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Slip Line Analysis: The General Case

Unfortunately Kötter’s equation cannot be integrated directly for a closedform solution in the general case of a Coulomb material with weight or for nonconstant boundary loads.

The General Case

Unfortunately Kötter’s equation cannot be integrated directly for a closedform solution in the general case of a Coulomb material with weight or for nonconstant boundary loads. The most common numerical procedure for integrating Kötter ’s equation was developed by V.V. Sokolovski* where the integration proceeds from one boundary to the other in the direction of the characteristic slip lines using a finitedifference approximation. This shooting technique called “the method of characteristics” is necessary since, as already discussed, the governing equations are hyperbolic and, if the load is specified completely on the entire boundary, a solution will not normally exist.

The result then may be an “exact” solution for the slip field but only approximate the load prescribed. Take for example the footing problem shown again in Figure 12.19. We would like to solve for the uniform load intensity pL that will cause collapse by forcing the material to shear under the punch and bulge upward lifting the uniform surcharge q upward with the passive wedge of region I. The solution starts from the boundary BC on which σz = q = constant, τxz = 0, and b' is selected to some convenient scale. However, in this case region I is the passive Coulomb solution with σ3 = q so the stresses on BD are known and we can actually start from there. Recurrence formulas for piecewise integration of Kötter’s equation along the characteristics in the fanshaped Region II and the Active Region III are derived by Sokolovski. The accuracy depends on how dense we make the finiteelement grid of characteristics (or slip lines).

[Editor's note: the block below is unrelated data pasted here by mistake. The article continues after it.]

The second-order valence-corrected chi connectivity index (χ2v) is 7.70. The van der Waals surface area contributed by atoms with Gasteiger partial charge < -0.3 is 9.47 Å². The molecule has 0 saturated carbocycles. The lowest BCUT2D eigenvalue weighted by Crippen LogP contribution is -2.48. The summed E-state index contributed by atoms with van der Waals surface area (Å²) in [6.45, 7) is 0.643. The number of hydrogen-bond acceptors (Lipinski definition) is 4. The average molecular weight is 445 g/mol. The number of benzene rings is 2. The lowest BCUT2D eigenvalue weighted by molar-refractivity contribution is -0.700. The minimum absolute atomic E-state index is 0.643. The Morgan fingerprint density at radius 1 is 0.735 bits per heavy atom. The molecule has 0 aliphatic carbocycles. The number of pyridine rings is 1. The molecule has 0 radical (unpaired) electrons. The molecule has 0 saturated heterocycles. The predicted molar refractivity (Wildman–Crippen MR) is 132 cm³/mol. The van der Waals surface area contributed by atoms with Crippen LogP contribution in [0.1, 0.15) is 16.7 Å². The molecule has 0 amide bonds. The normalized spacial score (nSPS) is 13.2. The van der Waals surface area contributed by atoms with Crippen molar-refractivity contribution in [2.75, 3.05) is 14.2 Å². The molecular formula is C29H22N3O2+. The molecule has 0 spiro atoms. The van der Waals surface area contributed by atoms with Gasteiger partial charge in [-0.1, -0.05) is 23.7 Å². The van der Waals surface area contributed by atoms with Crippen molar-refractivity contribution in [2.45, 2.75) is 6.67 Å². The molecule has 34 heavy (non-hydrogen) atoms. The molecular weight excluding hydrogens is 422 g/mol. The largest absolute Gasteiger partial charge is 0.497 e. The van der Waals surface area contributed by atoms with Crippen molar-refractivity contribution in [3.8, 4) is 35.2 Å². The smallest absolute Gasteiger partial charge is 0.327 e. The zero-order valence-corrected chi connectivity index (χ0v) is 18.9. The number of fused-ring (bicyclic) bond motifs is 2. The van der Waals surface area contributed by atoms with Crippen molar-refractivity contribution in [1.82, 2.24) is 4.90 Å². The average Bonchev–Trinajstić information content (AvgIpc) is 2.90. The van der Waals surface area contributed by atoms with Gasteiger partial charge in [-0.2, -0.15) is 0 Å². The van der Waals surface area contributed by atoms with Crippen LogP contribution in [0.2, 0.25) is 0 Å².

The resulting slipline field and limit loading p(x) are shown in Figure 12.19b for a smooth, surface footing (q = 0) with c γ = 1 and ϕ = 30º. Neither the width of the footing, b, nor the distribution of the limit load pL can be specified in advance and we see that pL is far from uniform. Thus we have a method that we can make as accurate as we want to solve for the wrong load! One can use an equivalent limit load intensity to approximate a uniform failure loading but that will still underestimate the capacity since the moment around 0 is less. Reversing the direction of the shooting technique does no good in that if p is specified constant, then q becomes a function of x.

If q is not constant, then as shown in Figure 12.19c, the slip surface s with γ != 0 is neither straight, a log spiral, or circular in any zone. A variety of solutions using the method of characteristics are presented in the literature for the bearing capacity problem, slopes, and retaining walls for a variety of surcharge distributions. Since these seldom correspond to realisticboundary conditions they are primarily of academic interest.

Another approach to the general problem is to incorporate the effect of weight using the same critical slip surface derived by Prandtl for γ=0. This cannot be correct, but a reasonable argument can be made that it is conservative. This is the approach used by Terzaghi* in presenting his general bearing capacity formula: where Nγ like the other two “Bearing Capacity Factors” Nc and Nq, are functions of ϕ. The values for Nγ given in Table 12.1 for the Prandtl Mechanism are obtained from the approximation: The power of the upperbound approach to limit analysis, however, is supposed to be the simplicity of the method. To return to this theme, let us conclude by introducing a simple failure mechanism based, for the bearing capacity problem, on Coulomb wedges, which is more versatile, easy for computation, and is intuitively satisfying.

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